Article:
Pulsatilla vulgaris – Pasque Flower

Dew on Pulsatilla

The frequent coastal fogs in California keep the Giant Redwoods, Sequoia sempervirens, happy even during periods of minimal rainfall.  These fogs occur daily during the summer months, condenses on the redwood foliage which subsequently drips onto the soil below, this is called water stripping.  This process also benefits any plants growing below these giants, if trees are felled the understory can suffer from lack of water.  They can also directly absorb some moisture from the air and evaporation is slowed down due to sun blocking.  As these long-lived trees, they can reach 2,000 years old, can grow to well over 100m tall with a 7m diameter they need an awful lot of water to survive.  Our garden this morning was engulfed in a good old Lorna Doone sea mist and whilst weeding in the spookily dry soil whilst my hair was attractively frizzing, I wondered how much our plants benefit from this moisture cloud.  The hairy buds of this Pulsatilla vulgaris or the Pasque Flower captured the water droplets in a very fetching manner. It also crossed my mind that perhaps we could fit in a redwood somewhere.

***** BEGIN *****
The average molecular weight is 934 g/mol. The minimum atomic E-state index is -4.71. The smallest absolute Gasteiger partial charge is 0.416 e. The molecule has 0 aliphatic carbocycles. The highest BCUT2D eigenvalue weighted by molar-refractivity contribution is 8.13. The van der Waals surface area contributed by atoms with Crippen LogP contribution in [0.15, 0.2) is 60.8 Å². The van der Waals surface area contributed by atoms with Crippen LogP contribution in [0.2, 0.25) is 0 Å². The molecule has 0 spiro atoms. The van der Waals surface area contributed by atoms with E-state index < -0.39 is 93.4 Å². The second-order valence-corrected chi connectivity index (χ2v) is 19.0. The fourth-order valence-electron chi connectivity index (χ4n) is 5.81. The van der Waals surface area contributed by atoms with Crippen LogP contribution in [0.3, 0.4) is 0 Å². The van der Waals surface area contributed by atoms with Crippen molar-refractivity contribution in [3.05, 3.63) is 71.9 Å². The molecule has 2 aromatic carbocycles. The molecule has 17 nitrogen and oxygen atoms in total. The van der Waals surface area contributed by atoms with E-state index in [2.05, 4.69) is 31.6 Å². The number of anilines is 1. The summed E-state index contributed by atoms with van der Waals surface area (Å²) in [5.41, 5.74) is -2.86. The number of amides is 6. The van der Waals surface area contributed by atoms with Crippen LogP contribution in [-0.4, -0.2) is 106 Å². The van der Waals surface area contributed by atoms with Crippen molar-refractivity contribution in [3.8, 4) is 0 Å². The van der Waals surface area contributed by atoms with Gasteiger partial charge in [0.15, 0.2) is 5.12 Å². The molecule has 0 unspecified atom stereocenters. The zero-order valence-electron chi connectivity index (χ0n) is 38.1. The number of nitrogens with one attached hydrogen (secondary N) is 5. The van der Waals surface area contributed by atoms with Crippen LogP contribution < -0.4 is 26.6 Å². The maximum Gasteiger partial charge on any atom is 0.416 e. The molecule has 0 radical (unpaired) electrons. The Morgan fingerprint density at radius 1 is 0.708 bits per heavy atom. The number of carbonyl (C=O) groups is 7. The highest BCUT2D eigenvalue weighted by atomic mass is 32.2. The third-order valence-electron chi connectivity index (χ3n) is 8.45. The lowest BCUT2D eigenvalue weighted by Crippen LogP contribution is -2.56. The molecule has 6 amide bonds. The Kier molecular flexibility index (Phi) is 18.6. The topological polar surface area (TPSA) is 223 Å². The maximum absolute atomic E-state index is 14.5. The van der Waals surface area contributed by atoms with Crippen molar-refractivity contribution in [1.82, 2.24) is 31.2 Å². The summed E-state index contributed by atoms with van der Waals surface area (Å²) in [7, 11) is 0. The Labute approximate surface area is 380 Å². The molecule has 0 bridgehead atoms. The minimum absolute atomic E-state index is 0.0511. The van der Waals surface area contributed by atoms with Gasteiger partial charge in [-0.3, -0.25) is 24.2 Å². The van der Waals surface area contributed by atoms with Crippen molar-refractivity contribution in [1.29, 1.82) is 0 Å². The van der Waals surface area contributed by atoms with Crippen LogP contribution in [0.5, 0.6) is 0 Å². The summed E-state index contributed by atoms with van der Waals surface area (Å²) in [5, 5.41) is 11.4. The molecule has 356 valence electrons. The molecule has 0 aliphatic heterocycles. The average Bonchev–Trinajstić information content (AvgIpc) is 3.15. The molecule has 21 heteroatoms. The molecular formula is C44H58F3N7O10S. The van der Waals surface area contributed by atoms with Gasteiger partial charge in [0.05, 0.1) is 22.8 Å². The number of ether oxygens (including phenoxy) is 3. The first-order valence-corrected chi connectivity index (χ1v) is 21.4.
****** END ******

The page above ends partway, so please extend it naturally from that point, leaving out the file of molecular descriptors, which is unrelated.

Yesterday I met some walkers at the main gate.  They asked me if what lies beyond was a cemetery.  I am not sure quite how to take this but will endeavour to look a little less morbid in future.



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4 responses to “Pulsatilla vulgaris – Pasque Flower

  1. Must have been the frizzy hair!

  2. This is a beautiful flower and your photo is lovely with its dewdrops. It shows off the attractive foliage of the plant, as well. I plan to acquire some of these as soon as I come across them at a nursery. I think you’re onto something with the fog as moisture for plants. Living in a rain forest, as I do, I will probably be able to provide suitable accommodation for the Pasque Flowers.

  3. Katy Young

    Weirdly I bought a pulsatilla this weekend! In B&Q for the lady who commented that she wants one. They are beautiful 🙂

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